In this week’s Fish Talk in the News, NOAA and Gloucester fishermen reached an agreement on the cod bargain deal; NEFMC submitted Framework Adjustment 53 to NOAA Fisheries; the nation’s fisheries scientists convened to discuss climate and ecosystem-based issues; it was another year of historic landings and value for Maine lobster; ocean acidification threatens coastal fisheries and communities; Sustaining Massachusetts Fisheries Summit will take place on March 2; Maine will begin closing scallop areas; and NOAA Fisheries will review sea scallop survey methods.
In this week’s Fish Talk in the News, NOAA Fisheries may reconsider the cod bargain deal; GMRI wants college students to know their seafood source; Portland’s frozen harbor creates a challenge for fishing vessels; harsh winter weather is hard on Maine clam diggers; demand is up for Maine lobster during Chinese New Year; federal fishery disaster aid will be distributed next month; prices are high for “sample” shrimp; and feds proposed expanded critical habitat for endangered right whales.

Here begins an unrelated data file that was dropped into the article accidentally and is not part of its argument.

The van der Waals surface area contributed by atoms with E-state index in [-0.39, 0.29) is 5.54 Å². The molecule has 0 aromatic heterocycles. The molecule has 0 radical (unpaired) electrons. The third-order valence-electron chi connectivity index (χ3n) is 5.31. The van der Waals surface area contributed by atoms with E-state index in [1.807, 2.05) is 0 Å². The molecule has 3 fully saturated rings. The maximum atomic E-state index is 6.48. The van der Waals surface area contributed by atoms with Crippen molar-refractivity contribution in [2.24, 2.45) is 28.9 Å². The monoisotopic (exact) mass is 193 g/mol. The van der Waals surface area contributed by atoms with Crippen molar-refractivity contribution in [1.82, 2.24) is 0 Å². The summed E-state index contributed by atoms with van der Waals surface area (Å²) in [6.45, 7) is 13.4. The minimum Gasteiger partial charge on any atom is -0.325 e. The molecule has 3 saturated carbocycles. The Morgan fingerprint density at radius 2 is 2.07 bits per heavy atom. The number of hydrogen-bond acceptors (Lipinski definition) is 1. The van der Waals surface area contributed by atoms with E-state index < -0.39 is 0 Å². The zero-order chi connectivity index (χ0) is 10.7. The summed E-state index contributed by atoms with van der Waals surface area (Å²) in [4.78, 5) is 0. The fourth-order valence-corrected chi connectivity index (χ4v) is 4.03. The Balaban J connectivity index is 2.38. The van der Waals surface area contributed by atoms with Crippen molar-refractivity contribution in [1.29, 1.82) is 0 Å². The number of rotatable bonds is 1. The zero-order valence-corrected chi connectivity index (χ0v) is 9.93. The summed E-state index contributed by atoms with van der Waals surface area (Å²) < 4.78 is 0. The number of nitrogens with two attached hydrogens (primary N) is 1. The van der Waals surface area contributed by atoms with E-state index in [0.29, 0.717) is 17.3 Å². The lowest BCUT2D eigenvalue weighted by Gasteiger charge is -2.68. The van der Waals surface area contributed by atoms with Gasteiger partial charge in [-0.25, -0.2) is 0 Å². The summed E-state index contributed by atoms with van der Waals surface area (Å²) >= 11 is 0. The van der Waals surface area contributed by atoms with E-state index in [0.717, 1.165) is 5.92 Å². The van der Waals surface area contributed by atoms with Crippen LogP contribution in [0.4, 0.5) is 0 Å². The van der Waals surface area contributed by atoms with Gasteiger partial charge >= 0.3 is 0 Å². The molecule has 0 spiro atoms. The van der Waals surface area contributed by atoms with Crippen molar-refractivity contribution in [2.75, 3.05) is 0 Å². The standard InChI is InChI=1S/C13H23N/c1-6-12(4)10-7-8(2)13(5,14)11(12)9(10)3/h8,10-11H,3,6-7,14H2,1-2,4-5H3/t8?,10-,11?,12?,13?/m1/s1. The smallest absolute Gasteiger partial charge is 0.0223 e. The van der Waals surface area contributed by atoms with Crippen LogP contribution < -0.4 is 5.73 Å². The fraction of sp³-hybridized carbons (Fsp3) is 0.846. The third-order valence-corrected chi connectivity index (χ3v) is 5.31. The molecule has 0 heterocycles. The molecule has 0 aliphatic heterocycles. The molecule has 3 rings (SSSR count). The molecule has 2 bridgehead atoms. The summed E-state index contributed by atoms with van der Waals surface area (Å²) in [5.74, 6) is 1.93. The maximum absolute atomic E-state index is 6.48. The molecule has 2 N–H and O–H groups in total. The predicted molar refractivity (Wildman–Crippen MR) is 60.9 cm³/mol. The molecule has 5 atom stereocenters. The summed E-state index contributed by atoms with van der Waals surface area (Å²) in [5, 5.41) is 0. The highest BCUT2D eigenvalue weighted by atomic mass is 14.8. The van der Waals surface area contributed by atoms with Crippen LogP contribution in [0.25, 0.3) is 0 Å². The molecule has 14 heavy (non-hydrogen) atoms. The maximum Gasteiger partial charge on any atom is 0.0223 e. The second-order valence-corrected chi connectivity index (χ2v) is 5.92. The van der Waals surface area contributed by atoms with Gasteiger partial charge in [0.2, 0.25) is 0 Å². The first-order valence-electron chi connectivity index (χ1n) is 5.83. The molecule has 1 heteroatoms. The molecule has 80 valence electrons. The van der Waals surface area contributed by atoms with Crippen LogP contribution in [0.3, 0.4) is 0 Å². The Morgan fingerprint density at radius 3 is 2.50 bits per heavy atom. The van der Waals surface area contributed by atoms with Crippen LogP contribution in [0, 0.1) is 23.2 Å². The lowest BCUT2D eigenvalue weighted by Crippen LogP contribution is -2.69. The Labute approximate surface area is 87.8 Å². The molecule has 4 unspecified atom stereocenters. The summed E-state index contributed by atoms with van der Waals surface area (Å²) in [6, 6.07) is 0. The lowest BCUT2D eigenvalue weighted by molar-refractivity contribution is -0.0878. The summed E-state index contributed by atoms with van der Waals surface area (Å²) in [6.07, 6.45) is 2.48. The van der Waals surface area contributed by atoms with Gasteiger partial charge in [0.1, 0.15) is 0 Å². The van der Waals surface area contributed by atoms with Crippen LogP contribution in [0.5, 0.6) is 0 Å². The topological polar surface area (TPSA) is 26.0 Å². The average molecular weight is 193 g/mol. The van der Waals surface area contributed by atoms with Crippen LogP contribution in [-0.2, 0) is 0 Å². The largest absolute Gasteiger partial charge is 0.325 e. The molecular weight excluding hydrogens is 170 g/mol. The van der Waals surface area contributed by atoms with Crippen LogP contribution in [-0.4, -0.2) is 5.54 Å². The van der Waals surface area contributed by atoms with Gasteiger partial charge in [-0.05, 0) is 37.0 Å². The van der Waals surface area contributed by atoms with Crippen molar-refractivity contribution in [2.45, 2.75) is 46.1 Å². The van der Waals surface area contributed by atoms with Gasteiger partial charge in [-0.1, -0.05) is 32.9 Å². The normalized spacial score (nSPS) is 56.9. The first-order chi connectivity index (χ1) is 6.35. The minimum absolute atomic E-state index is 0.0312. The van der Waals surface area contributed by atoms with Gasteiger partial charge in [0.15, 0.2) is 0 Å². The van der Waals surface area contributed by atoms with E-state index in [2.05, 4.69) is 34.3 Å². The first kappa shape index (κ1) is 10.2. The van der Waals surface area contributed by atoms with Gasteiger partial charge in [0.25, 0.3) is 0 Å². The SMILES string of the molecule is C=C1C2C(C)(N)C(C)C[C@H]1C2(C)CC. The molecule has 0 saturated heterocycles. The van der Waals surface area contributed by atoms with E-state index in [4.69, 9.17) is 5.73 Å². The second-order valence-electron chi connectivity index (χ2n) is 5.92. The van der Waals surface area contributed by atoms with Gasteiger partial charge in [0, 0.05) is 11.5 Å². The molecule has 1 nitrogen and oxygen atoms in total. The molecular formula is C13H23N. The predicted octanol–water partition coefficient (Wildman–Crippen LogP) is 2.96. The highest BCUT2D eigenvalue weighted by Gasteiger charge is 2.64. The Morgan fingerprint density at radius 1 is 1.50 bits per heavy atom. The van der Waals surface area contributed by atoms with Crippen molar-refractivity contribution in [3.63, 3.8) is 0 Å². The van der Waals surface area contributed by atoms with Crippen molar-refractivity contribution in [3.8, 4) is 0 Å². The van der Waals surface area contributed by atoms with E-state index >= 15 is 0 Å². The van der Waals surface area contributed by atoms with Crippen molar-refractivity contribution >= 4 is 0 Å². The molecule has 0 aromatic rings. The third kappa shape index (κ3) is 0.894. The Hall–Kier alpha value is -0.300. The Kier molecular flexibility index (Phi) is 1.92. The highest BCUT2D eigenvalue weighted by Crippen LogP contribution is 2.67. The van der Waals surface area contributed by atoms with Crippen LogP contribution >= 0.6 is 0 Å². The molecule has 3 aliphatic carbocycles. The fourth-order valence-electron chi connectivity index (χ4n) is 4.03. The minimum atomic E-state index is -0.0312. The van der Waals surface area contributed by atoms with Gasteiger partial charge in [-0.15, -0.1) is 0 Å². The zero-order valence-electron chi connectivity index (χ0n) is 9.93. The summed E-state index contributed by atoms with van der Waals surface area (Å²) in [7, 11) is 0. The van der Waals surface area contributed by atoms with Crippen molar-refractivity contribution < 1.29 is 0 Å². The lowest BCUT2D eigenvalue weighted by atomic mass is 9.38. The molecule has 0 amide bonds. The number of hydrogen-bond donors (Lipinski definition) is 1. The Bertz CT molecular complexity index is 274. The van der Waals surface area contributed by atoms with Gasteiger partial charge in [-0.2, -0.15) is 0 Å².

In this week’s Fish Talk in the News, Boston is running out of room for snow; New England fishing communities are feeling the effects of climate change; Boston Globe asks if we should eat green crabs; Maine’s scallop industry improves with new management system; Connecticut governor supports mapping Long Island Sound; environmental groups go to court to protect blueback herring; Maine suspended 2015 elver licenses to prevent overfishing; fishery managers are at a crossroads with menhaden; a new program will provide more data on the closed northern shrimp fishery; ASMFC is considering amendments to the northern shrimp fishery management plan; MAFMC did not deep-sea coral protection established yet; mussels and oysters have low levels of disease and parasites; and blue crabs are moving north.
Corals are not just important for their own sake. They are important to the health of our ocean and the productivity of our fish populations.
While there’s been progress to improve habitat in rivers, the threat in the oceans remains. That’s why our friends at Earthjustice, the Natural Resources Defense Council, and a coalition of grass-roots fishing and watershed groups filed a complaint in U.S. District Court on Feb. 10, seeking to reverse a federal government decision not to put blueback herring on the nation’s list of threatened species.